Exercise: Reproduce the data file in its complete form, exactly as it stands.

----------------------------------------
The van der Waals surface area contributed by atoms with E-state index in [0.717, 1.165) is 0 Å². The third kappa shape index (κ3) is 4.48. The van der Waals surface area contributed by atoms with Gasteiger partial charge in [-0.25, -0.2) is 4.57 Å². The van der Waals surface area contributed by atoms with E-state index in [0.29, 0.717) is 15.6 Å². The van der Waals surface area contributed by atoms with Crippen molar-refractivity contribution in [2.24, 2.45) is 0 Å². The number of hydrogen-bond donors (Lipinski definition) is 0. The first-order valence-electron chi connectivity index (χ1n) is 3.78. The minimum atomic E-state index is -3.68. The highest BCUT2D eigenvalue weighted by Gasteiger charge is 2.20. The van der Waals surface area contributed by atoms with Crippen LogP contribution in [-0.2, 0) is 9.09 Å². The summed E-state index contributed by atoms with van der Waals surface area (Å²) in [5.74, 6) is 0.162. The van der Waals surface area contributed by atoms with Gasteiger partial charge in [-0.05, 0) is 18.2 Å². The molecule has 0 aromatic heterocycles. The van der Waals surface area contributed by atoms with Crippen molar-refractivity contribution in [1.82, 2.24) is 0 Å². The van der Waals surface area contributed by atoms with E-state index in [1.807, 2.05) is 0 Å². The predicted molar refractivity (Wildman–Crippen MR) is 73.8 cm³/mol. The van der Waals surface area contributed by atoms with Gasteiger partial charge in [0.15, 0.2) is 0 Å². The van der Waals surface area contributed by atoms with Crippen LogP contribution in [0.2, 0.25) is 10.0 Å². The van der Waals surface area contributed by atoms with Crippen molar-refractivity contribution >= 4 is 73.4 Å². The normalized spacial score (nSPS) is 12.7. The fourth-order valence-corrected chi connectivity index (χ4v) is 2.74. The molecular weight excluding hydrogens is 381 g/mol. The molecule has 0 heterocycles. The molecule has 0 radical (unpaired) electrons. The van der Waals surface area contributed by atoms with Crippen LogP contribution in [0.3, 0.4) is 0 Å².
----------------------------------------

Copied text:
The van der Waals surface area contributed by atoms with E-state index in [0.717, 1.165) is 0 Å². The third kappa shape index (κ3) is 4.48. The van der Waals surface area contributed by atoms with Gasteiger partial charge in [-0.25, -0.2) is 4.57 Å². The van der Waals surface area contributed by atoms with E-state index in [0.29, 0.717) is 15.6 Å². The van der Waals surface area contributed by atoms with Crippen molar-refractivity contribution in [2.24, 2.45) is 0 Å². The number of hydrogen-bond donors (Lipinski definition) is 0. The first-order valence-electron chi connectivity index (χ1n) is 3.78. The minimum atomic E-state index is -3.68. The highest BCUT2D eigenvalue weighted by Gasteiger charge is 2.20. The van der Waals surface area contributed by atoms with Crippen LogP contribution in [-0.2, 0) is 9.09 Å². The summed E-state index contributed by atoms with van der Waals surface area (Å²) in [5.74, 6) is 0.162. The van der Waals surface area contributed by atoms with Gasteiger partial charge in [-0.05, 0) is 18.2 Å². The molecule has 0 aromatic heterocycles. The van der Waals surface area contributed by atoms with Crippen molar-refractivity contribution in [1.82, 2.24) is 0 Å². The van der Waals surface area contributed by atoms with E-state index in [1.807, 2.05) is 0 Å². The predicted molar refractivity (Wildman–Crippen MR) is 73.8 cm³/mol. The van der Waals surface area contributed by atoms with Gasteiger partial charge in [0.15, 0.2) is 0 Å². The van der Waals surface area contributed by atoms with Crippen LogP contribution in [0.2, 0.25) is 10.0 Å². The van der Waals surface area contributed by atoms with Crippen molar-refractivity contribution >= 4 is 73.4 Å². The normalized spacial score (nSPS) is 12.7. The fourth-order valence-corrected chi connectivity index (χ4v) is 2.74. The molecular weight excluding hydrogens is 381 g/mol. The molecule has 0 heterocycles. The molecule has 0 radical (unpaired) electrons. The van der Waals surface area contributed by atoms with Crippen LogP contribution in [0.3, 0.4) is 0 Å².